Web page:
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Thread: required movement for landscape work???

  1. #21

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    So, what was his magic way of knowing there is no danger? These shoot the trespasser laws make me nervous,

  2. #22

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    Re: required movement for landscape work???

    Just don't be a black teenager wearing a hoodie Ed, they might think your candy bar is a Glock.

  3. #23
    dperez's Avatar
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    Re: required movement for landscape work???

    I have an Arca-Swiss 4x5 and it has more movements than I will probably ever need, but it does take up a lot of space in my pack, and weighs a good deal more than most 4x5 field cameras. I think a great camera for backpacking would be the Chamonix 45N-2 (I don't own one, and I don't work for them). The camera is really light (3 lbs), has the essential movements, plenty of extension, and can take wide lenses too. My only complaint would be not having separate locks for front rise and tilt, but that is about it, and I'm sure I would get over it.

    The Chamonix does away with rear rise/fall and shifts, but has ample tilts and swings.

    I had the opportunity to look at a few Chamonix cameras at the Per Memorial Gathering last month and I have to say that I was impressed. When you compare other cameras on the market, you really are getting a great value for the price.

    Another lightweight and compact camera would be the Ebony RW45 weighing only 3.7 lbs but has fewer movements than the Chamonix (the Ebony RW45 has no shifts at all).

    You might also consider the Canham DLC2 4x5, which is a little heavier at 4 lbs, 11oz, but has a full accompaniment of movements.

    Another option you might consider is the Shen-Hao PTB 4x5 Light Weight – which has a similar design to the Chamonix and weighs 3 lbs as well.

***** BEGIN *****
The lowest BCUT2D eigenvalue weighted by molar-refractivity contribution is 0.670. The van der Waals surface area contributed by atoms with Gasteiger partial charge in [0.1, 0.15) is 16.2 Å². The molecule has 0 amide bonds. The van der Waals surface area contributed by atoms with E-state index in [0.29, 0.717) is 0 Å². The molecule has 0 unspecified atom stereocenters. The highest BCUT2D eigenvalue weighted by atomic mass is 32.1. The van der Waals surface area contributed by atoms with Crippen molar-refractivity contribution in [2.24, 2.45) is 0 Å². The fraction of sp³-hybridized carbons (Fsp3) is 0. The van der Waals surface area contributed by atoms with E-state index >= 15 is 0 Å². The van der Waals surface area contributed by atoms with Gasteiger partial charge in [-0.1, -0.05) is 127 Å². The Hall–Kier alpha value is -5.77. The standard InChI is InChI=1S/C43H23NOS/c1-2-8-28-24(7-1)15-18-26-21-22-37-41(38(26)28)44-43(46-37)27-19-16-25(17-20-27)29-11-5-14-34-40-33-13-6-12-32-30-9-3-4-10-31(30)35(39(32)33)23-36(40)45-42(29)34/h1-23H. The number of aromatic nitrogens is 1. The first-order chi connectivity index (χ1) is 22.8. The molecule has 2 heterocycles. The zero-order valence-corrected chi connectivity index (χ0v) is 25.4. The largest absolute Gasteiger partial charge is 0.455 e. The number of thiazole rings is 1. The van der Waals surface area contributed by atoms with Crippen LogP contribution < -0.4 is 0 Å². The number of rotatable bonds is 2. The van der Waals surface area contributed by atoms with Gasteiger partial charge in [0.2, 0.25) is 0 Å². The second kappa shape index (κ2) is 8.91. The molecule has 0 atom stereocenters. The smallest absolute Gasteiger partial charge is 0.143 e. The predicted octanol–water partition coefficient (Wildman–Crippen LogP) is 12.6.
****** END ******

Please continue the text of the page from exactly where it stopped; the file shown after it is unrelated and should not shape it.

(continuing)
Good luck,

    -DP

  4. #24
    George Sheils
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    Re: required movement for landscape work???

    If you're not a long lens kinda guy and you want a superb camera that's not too heavy then you could do worse than consider Kirk's Wide field Calumet which he has just put up in the For Sale section.

    It's got all the movement you need and some. Very rugged and locks down very well.

  5. #25

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    Re: required movement for landscape work???

    I have a Toho FC-45X, which is a monorail camera with a pretty much full range of movements front and back. The body weighs 3 lbs and with my heaviest lens it weighs 4 lbs. It comes apart in two pieces, the rail and camera body, so it is not hard to pack in a backpack. I used to carry it in a backpack designed for 35 mm equipment until my spinal stenosis limited what I could carry on my back. The added weight came from three lenses, a light meter, a tripod and other accessories, which exceeded altogether 15 lbs. If you don't have back problems, you should have little problem carrying the camera and accessories.

    I often use movements for landscape work. Front and rear rise/fall and shift were used virtually all the time. Front tilt was used when I wanted to focus both near and far without a large vertical range in the near. Think of a field of flowers, for example. The limitation on large vertical extent in the near for tilt is fundamental and not special to this camera.

    The only limitation on movements was caused by bellows stiffness when using wide angle lenses. The bellows is fixed and I can't switch to a bag bellows. I could still rise far enough to just barely accommodate my Rodenstock Grandagon N f/4.5 75 mm lens. But for architectural work, on a few occasions, I would have been better off with another camera with a bag bellows and a different lens with wider coverage.